public water, drainage, gas, street lighting, road paving, and other
municipal services that established cities could provide.
Brookline, MA.
• Resistance to annexation accelerated in 1873 when the growing suburb of
Brookline, MA., surrounded on three sides by the city of Boston, refused to
be incorporated into it. Residents of Brookline had come to see
themselves as apart from Boston, and despite the promise of service
improvement, were happy with the way things were.
• By the latter part of the 1800s “Boston was something to be feared and not
controlled,” and opponents of annexation portrayed Brookline as a
“refuge” from an industrial Boston and its corrupting influences. They
charged that “the high levels of city services maintained by Boston meant
higher taxes, and, further, they frankly stated that independent suburban
towns could maintain native American life free from Boston’s waves of
incoming poor immigrants.”
Natural Factors:
• The “Streetcar Suburbs” of the era grew beyond the jurisdictional
reach of the central city. Brookline’s resistance to annexation was the
beginning of a wave; soon, more and more suburbs asserted their
independence and refused incorporation with the central city.
• The rural poor continued to pour into “Industrial Cities” in search of
jobs. In need of labor, the mills and foundries of the North in the
early 1900s even sent recruiters to the South to hire poor black
tenant farmers.
• In the “Great Migration,” millions of poor African-Americans from the
rural South made their way northward in search of civil rights, jobs,
and prosperity.
Natural Factors
• The “Automobile Revolution” truly reshaped the metropolis.
Suburban residents no longer needed to live in close proximity to the
streetcar and railroad tracks.
• Industrial and commercial enterprises followed the move of their
better quality workforce to the suburbs. Manufacturing firms sough
suburban locations where land was cheaper and sites were more
suitable to new, land-intensive “Assembly-line Technology.”
• By the 1970s, advances in “Containerization,” would put a further
premium on suburban sites; city streets were too congested, and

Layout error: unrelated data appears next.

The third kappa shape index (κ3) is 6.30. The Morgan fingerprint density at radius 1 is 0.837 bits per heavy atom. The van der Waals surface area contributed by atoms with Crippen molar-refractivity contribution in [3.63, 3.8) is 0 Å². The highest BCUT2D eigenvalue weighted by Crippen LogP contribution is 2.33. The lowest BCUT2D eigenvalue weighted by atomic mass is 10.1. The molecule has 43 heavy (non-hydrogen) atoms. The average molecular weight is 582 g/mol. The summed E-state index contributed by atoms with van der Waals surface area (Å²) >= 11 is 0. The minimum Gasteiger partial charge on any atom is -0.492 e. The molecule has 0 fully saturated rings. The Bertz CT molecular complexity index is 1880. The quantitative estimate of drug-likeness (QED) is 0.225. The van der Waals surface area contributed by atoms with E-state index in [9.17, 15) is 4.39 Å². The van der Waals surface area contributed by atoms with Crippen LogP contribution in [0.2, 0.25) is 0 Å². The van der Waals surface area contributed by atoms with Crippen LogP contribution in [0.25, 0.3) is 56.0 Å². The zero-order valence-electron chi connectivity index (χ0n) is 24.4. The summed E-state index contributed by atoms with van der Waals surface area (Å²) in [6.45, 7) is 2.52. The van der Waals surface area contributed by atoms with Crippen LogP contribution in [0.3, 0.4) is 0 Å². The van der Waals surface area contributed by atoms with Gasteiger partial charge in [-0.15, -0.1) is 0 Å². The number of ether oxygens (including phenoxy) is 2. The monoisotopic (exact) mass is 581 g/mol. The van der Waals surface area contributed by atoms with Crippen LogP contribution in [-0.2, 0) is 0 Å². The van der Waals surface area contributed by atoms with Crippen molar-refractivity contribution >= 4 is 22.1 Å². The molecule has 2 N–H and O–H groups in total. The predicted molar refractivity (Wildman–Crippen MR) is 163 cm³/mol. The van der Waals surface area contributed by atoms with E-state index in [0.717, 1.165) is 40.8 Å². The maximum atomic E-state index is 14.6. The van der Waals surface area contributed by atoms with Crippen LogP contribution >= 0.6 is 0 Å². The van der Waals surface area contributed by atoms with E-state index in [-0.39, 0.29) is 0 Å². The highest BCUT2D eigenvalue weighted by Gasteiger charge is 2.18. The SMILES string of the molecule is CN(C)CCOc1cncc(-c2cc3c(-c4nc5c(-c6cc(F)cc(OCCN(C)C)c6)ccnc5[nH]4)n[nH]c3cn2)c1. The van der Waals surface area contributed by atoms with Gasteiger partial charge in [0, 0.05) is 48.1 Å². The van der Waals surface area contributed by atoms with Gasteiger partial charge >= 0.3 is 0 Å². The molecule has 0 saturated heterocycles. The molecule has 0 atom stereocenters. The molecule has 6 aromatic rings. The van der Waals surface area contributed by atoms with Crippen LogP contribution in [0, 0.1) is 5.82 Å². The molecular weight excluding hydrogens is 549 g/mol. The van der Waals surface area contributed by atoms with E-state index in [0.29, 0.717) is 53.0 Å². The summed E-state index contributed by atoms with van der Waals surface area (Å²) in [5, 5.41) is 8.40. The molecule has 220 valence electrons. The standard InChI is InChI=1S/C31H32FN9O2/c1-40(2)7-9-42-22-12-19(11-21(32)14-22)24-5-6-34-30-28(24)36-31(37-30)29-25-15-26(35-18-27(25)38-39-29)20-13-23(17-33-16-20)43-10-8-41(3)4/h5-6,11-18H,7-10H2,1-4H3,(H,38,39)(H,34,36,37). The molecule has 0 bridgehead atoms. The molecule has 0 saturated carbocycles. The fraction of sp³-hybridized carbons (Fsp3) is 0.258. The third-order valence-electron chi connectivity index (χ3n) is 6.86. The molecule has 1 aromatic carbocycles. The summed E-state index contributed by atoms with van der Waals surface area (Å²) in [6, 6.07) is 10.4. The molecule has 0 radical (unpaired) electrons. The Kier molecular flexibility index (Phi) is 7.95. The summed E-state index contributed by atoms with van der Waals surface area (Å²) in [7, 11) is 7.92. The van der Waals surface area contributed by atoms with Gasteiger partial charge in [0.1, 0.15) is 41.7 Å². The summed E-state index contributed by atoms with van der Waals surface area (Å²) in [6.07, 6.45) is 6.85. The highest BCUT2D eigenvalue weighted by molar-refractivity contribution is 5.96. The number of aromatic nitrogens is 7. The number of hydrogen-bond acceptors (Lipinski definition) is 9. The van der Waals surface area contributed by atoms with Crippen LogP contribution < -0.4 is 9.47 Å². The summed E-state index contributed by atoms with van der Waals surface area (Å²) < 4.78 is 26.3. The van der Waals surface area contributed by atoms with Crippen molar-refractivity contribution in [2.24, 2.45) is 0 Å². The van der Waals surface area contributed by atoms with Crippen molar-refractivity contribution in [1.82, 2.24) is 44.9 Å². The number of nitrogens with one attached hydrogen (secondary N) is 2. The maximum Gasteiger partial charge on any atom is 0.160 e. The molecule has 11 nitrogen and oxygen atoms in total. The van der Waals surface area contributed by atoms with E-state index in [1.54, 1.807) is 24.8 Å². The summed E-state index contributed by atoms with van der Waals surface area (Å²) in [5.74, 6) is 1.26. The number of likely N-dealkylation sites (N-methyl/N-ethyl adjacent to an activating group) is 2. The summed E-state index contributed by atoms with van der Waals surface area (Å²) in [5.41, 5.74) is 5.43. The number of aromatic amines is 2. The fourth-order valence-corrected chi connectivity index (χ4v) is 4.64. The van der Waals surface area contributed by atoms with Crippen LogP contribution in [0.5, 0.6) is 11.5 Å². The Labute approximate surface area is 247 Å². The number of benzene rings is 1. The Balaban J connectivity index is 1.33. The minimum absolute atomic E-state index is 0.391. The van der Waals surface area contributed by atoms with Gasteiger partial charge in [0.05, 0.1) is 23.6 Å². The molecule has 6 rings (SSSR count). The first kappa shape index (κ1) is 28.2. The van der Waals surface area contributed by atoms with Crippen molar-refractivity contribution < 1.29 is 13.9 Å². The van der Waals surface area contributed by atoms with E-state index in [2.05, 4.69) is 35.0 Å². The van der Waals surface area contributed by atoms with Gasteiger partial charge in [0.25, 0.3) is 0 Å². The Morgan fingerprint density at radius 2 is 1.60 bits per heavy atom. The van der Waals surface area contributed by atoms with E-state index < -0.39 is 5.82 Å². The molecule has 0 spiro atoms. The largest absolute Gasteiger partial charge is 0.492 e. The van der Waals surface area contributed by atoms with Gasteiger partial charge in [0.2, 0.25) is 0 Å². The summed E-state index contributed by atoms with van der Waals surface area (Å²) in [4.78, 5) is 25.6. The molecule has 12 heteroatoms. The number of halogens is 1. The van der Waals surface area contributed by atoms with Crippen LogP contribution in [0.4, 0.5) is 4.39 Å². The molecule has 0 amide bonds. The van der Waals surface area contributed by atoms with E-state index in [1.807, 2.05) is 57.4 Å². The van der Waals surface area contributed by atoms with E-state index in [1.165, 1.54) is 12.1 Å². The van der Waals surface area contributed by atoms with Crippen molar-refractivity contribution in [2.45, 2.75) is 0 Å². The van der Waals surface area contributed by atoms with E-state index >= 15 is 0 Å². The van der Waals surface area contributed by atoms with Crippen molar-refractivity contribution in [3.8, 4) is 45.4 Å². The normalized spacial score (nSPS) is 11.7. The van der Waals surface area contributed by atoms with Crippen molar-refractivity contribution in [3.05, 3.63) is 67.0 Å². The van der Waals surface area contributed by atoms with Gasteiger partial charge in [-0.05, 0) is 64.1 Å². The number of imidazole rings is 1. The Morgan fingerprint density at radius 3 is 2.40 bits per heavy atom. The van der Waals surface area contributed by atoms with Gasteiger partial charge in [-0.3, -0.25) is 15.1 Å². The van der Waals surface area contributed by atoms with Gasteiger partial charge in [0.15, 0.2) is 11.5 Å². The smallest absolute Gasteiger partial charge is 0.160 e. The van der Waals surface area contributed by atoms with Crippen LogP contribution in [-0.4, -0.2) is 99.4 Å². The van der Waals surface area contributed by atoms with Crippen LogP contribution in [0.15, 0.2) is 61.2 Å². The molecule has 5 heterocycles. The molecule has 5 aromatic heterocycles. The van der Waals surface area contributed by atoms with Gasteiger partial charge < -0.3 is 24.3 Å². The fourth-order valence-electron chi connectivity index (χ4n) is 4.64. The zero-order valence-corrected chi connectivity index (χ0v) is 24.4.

older warehouse loading docks too antiquated to handle the new
shipping technologies.
Natural Factors
• By the latter part of the 20th century, technological advances in the
field of “Telecommunications,” freed white-collar offices from sites in
the old downtown. Suburban office parks competed with central-city
downtowns for new office development.
• The new developments redefined suburbia; high-technology suburbs
or “Technoburbs,” duplicated the white-collar job, retailing, and
entertainment functions traditionally associated with central cities
and became attractive sites for globally oriented, high-tech
companies and foreign-owned firms.
Natural Factors
• Full-fledged technoburbs, also referred to as “Edge Cities” or “New
Suburban Downtowns,” were modernized and seemingly vastly improved
versions of suburbia, especially when compared to the relatively tranquil
“Bedroom” communities of the 1950s.
• The “Multicentered Metropolis” has become a reality, displacing the more
traditional conceptualization of a metropolis as having only a single core
center.
• Advances in communications, computerization, and data technology
allowed firms to decentralize further. Fax machines, satellite
communication, and digital technology were a few functions to less costly
sites that were distant from corporations’ central-city headquarters.
• “Back-Office Clerical” functions could now be located in the suburbs, in faroff small towns, and even overseas.
Natural Factors
• NY, Los Angeles, Chicago, San Francisco, Houston and Denver are among
the major cities that have greatly changed over the past half-century; they
essentially have lost their older industrial character and have become
“Postindustrial Cities,” with a new focus on corporate offices, conventions,
and tourism.
• By the end of the 20th century, a number of cities were able to carve a new
niche for themselves as centers of international banking, finance, and
corporate headquarters activity in a “Global Economy.”